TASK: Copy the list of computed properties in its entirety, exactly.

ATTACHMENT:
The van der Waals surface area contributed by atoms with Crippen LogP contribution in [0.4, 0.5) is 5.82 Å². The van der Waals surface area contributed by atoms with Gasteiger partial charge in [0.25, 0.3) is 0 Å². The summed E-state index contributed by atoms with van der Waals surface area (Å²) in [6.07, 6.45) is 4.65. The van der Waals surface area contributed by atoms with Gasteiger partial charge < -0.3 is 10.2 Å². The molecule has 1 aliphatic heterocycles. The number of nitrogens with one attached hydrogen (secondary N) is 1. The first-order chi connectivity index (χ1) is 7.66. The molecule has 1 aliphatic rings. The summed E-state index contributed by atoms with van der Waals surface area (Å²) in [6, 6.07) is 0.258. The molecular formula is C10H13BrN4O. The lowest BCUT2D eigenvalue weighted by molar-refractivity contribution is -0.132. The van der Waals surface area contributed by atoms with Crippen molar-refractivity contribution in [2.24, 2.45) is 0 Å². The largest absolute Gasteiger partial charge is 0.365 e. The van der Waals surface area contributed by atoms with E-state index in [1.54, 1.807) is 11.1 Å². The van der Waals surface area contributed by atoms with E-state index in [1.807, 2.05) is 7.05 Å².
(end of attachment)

The van der Waals surface area contributed by atoms with Crippen LogP contribution in [0.4, 0.5) is 5.82 Å². The van der Waals surface area contributed by atoms with Gasteiger partial charge in [0.25, 0.3) is 0 Å². The summed E-state index contributed by atoms with van der Waals surface area (Å²) in [6.07, 6.45) is 4.65. The van der Waals surface area contributed by atoms with Gasteiger partial charge < -0.3 is 10.2 Å². The molecule has 1 aliphatic heterocycles. The number of nitrogens with one attached hydrogen (secondary N) is 1. The first-order chi connectivity index (χ1) is 7.66. The molecule has 1 aliphatic rings. The summed E-state index contributed by atoms with van der Waals surface area (Å²) in [6, 6.07) is 0.258. The molecular formula is C10H13BrN4O. The lowest BCUT2D eigenvalue weighted by molar-refractivity contribution is -0.132. The van der Waals surface area contributed by atoms with Crippen molar-refractivity contribution in [2.24, 2.45) is 0 Å². The largest absolute Gasteiger partial charge is 0.365 e. The van der Waals surface area contributed by atoms with E-state index in [1.54, 1.807) is 11.1 Å². The van der Waals surface area contributed by atoms with E-state index in [1.807, 2.05) is 7.05 Å².